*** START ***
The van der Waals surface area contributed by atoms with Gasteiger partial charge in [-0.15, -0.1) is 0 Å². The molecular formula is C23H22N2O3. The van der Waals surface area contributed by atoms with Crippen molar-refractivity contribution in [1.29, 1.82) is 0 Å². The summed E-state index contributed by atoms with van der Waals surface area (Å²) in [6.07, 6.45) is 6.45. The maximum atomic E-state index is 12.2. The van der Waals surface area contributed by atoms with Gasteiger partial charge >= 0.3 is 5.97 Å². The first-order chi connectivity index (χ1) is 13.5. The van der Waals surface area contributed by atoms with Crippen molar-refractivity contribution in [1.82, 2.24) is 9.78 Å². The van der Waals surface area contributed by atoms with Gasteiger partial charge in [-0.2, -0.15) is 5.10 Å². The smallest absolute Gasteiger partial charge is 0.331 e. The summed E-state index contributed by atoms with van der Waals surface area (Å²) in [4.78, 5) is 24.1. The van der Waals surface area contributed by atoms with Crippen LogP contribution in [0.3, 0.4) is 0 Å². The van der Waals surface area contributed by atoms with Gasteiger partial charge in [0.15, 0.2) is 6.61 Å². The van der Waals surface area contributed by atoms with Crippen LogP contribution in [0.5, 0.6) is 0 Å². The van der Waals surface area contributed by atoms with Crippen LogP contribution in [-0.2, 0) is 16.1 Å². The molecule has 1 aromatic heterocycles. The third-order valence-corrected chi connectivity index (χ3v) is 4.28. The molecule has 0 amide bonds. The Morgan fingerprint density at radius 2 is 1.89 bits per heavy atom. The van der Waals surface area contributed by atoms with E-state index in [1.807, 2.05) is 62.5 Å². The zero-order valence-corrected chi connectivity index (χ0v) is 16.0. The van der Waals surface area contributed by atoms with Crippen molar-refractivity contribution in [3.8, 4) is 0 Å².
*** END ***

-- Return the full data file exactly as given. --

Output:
The van der Waals surface area contributed by atoms with Gasteiger partial charge in [-0.15, -0.1) is 0 Å². The molecular formula is C23H22N2O3. The van der Waals surface area contributed by atoms with Crippen molar-refractivity contribution in [1.29, 1.82) is 0 Å². The summed E-state index contributed by atoms with van der Waals surface area (Å²) in [6.07, 6.45) is 6.45. The maximum atomic E-state index is 12.2. The van der Waals surface area contributed by atoms with Gasteiger partial charge >= 0.3 is 5.97 Å². The first-order chi connectivity index (χ1) is 13.5. The van der Waals surface area contributed by atoms with Crippen molar-refractivity contribution in [1.82, 2.24) is 9.78 Å². The van der Waals surface area contributed by atoms with Gasteiger partial charge in [-0.2, -0.15) is 5.10 Å². The smallest absolute Gasteiger partial charge is 0.331 e. The summed E-state index contributed by atoms with van der Waals surface area (Å²) in [4.78, 5) is 24.1. The van der Waals surface area contributed by atoms with Crippen LogP contribution in [0.3, 0.4) is 0 Å². The van der Waals surface area contributed by atoms with Gasteiger partial charge in [0.15, 0.2) is 6.61 Å². The van der Waals surface area contributed by atoms with Crippen LogP contribution in [0.5, 0.6) is 0 Å². The van der Waals surface area contributed by atoms with Crippen LogP contribution in [-0.2, 0) is 16.1 Å². The molecule has 1 aromatic heterocycles. The third-order valence-corrected chi connectivity index (χ3v) is 4.28. The molecule has 0 amide bonds. The Morgan fingerprint density at radius 2 is 1.89 bits per heavy atom. The van der Waals surface area contributed by atoms with E-state index in [1.807, 2.05) is 62.5 Å². The zero-order valence-corrected chi connectivity index (χ0v) is 16.0. The van der Waals surface area contributed by atoms with Crippen molar-refractivity contribution in [3.8, 4) is 0 Å².